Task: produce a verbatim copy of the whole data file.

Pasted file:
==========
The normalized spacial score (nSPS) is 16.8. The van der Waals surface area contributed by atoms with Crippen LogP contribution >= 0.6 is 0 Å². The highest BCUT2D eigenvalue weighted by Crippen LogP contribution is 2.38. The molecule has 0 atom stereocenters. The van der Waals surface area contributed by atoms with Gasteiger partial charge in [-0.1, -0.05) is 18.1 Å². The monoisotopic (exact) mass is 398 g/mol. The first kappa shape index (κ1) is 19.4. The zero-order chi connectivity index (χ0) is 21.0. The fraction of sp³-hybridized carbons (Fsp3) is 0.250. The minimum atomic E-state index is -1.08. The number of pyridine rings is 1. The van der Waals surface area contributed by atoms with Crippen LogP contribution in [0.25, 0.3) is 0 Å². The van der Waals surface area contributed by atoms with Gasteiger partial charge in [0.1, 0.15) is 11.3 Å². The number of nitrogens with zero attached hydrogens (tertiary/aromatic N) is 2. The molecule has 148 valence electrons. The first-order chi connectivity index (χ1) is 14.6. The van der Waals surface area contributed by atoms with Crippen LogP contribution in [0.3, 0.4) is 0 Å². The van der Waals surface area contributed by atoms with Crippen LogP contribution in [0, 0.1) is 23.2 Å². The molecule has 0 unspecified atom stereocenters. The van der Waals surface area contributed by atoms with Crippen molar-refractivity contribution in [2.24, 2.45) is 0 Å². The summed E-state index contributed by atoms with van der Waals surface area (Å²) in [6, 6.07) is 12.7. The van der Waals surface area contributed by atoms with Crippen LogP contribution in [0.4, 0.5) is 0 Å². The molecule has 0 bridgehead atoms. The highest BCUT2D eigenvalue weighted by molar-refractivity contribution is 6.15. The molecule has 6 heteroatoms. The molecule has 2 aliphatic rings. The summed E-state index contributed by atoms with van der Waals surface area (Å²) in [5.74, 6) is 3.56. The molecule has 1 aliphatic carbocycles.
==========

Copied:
The normalized spacial score (nSPS) is 16.8. The van der Waals surface area contributed by atoms with Crippen LogP contribution >= 0.6 is 0 Å². The highest BCUT2D eigenvalue weighted by Crippen LogP contribution is 2.38. The molecule has 0 atom stereocenters. The van der Waals surface area contributed by atoms with Gasteiger partial charge in [-0.1, -0.05) is 18.1 Å². The monoisotopic (exact) mass is 398 g/mol. The first kappa shape index (κ1) is 19.4. The zero-order chi connectivity index (χ0) is 21.0. The fraction of sp³-hybridized carbons (Fsp3) is 0.250. The minimum atomic E-state index is -1.08. The number of pyridine rings is 1. The van der Waals surface area contributed by atoms with Crippen LogP contribution in [0.25, 0.3) is 0 Å². The van der Waals surface area contributed by atoms with Gasteiger partial charge in [0.1, 0.15) is 11.3 Å². The number of nitrogens with zero attached hydrogens (tertiary/aromatic N) is 2. The molecule has 148 valence electrons. The first-order chi connectivity index (χ1) is 14.6. The van der Waals surface area contributed by atoms with Crippen LogP contribution in [0.3, 0.4) is 0 Å². The van der Waals surface area contributed by atoms with Crippen LogP contribution in [0, 0.1) is 23.2 Å². The molecule has 0 unspecified atom stereocenters. The van der Waals surface area contributed by atoms with Crippen molar-refractivity contribution in [2.24, 2.45) is 0 Å². The summed E-state index contributed by atoms with van der Waals surface area (Å²) in [6, 6.07) is 12.7. The van der Waals surface area contributed by atoms with Crippen LogP contribution in [0.4, 0.5) is 0 Å². The molecule has 0 bridgehead atoms. The highest BCUT2D eigenvalue weighted by molar-refractivity contribution is 6.15. The molecule has 6 heteroatoms. The molecule has 2 aliphatic rings. The summed E-state index contributed by atoms with van der Waals surface area (Å²) in [5.74, 6) is 3.56. The molecule has 1 aliphatic carbocycles.